Andrea Radrizzani reveals Leeds United's financial cost of COVID-19 pandemic, players in wage talks

Andrea Radrizzani has revealed the initial cost of the coronavirus pandemic for Leeds United as a business.£2.5m in revenue from five home games that currently cannot take place due to the suspension of the Championship.

By Graham Smyth
Wednesday, 25th March 2020, 9:30 am
Andrea Radrizzani says the coronavirus pandemic has been a financial disaster for the footballing world (Pic: Getty)
Andrea Radrizzani says the coronavirus pandemic has been a financial disaster for the footballing world (Pic: Getty)

The Italian, speaking in a live interview with Italian Sky journalist Gianluca Di Marzio, said the Championship suspension and the five home games that cannot currently take place would leave the Whites shy of £2.5m in revenue.

That money and TV cash has left a hole in the club's accounts, meaning discussions have had to take place with the playing squad over a potential deferral of wages.

Radrizzani, who ensured Leeds United took early steps to try and prevent the spread of the virus, admits the situation has a high cost for the sport in general.

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"It's a disaster regrettably [for the economic implications of world football]," Radrizzani said.

"A club like ours loses £8-10m every year to be competitive, and nobody wants to keep a business that is losing money every year.

"This situation is worsening our balance. By not having five home matches, we miss out on around £2.5m that are the only source of income given that we don't have similar amounts coming in from TV rights.

"This aggravated epidemic is worsening this situation that is usually complicated enough."

Radrizzani admitted that discussions are on-going with regards to players' wages.

Birmingham City have asked their players to take a 50 per cent deferral during the pandemic, according to the Telegraph.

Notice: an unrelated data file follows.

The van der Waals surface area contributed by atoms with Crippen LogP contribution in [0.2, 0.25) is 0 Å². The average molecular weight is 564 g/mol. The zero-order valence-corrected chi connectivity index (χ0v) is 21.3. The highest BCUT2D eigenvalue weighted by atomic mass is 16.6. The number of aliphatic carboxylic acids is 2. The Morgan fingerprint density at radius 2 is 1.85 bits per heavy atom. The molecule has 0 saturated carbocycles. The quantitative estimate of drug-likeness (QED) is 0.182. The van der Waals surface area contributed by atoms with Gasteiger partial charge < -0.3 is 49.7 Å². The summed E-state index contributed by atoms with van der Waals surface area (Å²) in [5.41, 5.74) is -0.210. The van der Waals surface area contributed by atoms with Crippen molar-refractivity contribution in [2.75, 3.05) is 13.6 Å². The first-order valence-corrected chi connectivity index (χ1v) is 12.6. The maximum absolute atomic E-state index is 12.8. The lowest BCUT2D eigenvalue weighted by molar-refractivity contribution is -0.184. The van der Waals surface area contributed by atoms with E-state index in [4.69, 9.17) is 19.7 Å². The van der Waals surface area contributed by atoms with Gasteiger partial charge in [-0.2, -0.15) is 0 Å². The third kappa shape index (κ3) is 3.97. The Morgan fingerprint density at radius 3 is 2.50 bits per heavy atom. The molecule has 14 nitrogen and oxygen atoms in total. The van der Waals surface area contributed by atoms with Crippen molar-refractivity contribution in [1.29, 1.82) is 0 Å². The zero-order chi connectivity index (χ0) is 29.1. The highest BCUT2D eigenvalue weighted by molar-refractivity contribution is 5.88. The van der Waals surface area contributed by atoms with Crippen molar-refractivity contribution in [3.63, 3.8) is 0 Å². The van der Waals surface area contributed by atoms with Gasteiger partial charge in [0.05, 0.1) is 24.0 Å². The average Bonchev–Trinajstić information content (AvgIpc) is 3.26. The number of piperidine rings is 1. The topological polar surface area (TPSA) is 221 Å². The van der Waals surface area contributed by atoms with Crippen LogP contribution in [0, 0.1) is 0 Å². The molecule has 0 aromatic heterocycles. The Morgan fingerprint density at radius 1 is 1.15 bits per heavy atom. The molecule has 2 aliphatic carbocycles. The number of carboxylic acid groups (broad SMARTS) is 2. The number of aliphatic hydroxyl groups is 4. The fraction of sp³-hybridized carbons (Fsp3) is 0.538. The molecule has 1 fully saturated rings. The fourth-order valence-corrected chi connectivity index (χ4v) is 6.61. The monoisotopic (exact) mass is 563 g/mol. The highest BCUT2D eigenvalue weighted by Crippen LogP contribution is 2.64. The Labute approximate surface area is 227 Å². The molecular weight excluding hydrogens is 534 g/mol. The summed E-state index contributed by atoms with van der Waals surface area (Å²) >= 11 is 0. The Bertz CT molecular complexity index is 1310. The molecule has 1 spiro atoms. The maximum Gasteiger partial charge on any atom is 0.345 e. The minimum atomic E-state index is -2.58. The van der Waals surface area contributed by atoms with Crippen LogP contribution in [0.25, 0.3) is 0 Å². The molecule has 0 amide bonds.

And League Two Forest Green Rovers plan to use a government financial support scheme to ensure all staff continue to receive their salaries.

"Our management is carrying out two conversations, one with the federation and another with our players," said Radrizzani, but he also reiterated the message already broadcast by his first team captain Liam Cooper.

"Health comes before everything else and football can wait.

"There is a global crisis that has hit everybody, mentally as well. The priority is to re-establish a balance and normality in the everyday life."

Leeds' position on what happens to the football season once the outbreak is under control is clear - they believe the Championship should be completed.

The game's authorities have committed to exploring options in order to play the remaining fixtures to protect sporting integrity and a season extension is likely to be a necessity to make that happen.

"What happens with the end of the Championship? There is a lot of confusion and more rumours in the media than on the official level," said Radrizzani.

"We want to play, but we don't know when we will be able to, and neither whether it will be behind closed or open doors.

"I hope [we can play] because I want to conquer promotion on the pitch, but I'm hopeful there can be a correct solution."